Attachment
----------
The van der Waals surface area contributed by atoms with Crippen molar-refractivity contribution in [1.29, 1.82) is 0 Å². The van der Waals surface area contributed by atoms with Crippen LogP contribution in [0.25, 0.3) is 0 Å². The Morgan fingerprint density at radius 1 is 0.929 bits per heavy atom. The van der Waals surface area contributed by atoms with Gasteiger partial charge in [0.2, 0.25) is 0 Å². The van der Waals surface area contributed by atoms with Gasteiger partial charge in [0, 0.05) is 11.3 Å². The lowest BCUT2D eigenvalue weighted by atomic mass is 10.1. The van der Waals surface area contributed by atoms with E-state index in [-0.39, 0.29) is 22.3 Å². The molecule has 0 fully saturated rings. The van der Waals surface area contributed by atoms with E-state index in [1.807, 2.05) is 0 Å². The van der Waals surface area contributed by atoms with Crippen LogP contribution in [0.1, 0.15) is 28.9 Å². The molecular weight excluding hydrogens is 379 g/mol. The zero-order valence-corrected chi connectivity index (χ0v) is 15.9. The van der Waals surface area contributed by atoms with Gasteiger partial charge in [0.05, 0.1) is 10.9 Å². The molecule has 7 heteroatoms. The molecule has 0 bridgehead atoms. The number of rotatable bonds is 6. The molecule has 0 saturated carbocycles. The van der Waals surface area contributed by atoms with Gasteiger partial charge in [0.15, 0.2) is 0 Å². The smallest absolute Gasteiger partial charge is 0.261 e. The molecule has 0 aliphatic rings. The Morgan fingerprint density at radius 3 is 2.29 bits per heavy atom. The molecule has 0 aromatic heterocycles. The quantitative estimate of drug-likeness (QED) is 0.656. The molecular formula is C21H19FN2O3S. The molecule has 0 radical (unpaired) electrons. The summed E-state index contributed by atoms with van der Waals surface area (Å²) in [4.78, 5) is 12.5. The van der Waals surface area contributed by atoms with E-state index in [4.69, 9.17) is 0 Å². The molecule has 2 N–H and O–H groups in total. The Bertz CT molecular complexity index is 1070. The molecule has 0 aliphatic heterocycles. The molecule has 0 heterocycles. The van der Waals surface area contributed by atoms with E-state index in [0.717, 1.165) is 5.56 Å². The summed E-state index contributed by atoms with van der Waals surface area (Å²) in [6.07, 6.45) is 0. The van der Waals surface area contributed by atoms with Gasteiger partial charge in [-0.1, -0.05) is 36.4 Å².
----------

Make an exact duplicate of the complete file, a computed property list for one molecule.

The van der Waals surface area contributed by atoms with Crippen molar-refractivity contribution in [1.29, 1.82) is 0 Å². The van der Waals surface area contributed by atoms with Crippen LogP contribution in [0.25, 0.3) is 0 Å². The Morgan fingerprint density at radius 1 is 0.929 bits per heavy atom. The van der Waals surface area contributed by atoms with Gasteiger partial charge in [0.2, 0.25) is 0 Å². The van der Waals surface area contributed by atoms with Gasteiger partial charge in [0, 0.05) is 11.3 Å². The lowest BCUT2D eigenvalue weighted by atomic mass is 10.1. The van der Waals surface area contributed by atoms with E-state index in [-0.39, 0.29) is 22.3 Å². The molecule has 0 fully saturated rings. The van der Waals surface area contributed by atoms with E-state index in [1.807, 2.05) is 0 Å². The van der Waals surface area contributed by atoms with Crippen LogP contribution in [0.1, 0.15) is 28.9 Å². The molecular weight excluding hydrogens is 379 g/mol. The zero-order valence-corrected chi connectivity index (χ0v) is 15.9. The van der Waals surface area contributed by atoms with Gasteiger partial charge in [0.05, 0.1) is 10.9 Å². The molecule has 7 heteroatoms. The molecule has 0 bridgehead atoms. The number of rotatable bonds is 6. The molecule has 0 saturated carbocycles. The van der Waals surface area contributed by atoms with Gasteiger partial charge in [0.15, 0.2) is 0 Å². The smallest absolute Gasteiger partial charge is 0.261 e. The molecule has 0 aliphatic rings. The Morgan fingerprint density at radius 3 is 2.29 bits per heavy atom. The molecule has 0 aromatic heterocycles. The quantitative estimate of drug-likeness (QED) is 0.656. The molecular formula is C21H19FN2O3S. The molecule has 0 radical (unpaired) electrons. The summed E-state index contributed by atoms with van der Waals surface area (Å²) in [4.78, 5) is 12.5. The van der Waals surface area contributed by atoms with E-state index in [4.69, 9.17) is 0 Å². The molecule has 2 N–H and O–H groups in total. The Bertz CT molecular complexity index is 1070. The molecule has 0 aliphatic heterocycles. The molecule has 0 heterocycles. The van der Waals surface area contributed by atoms with E-state index in [0.717, 1.165) is 5.56 Å². The summed E-state index contributed by atoms with van der Waals surface area (Å²) in [6.07, 6.45) is 0. The van der Waals surface area contributed by atoms with Gasteiger partial charge in [-0.1, -0.05) is 36.4 Å².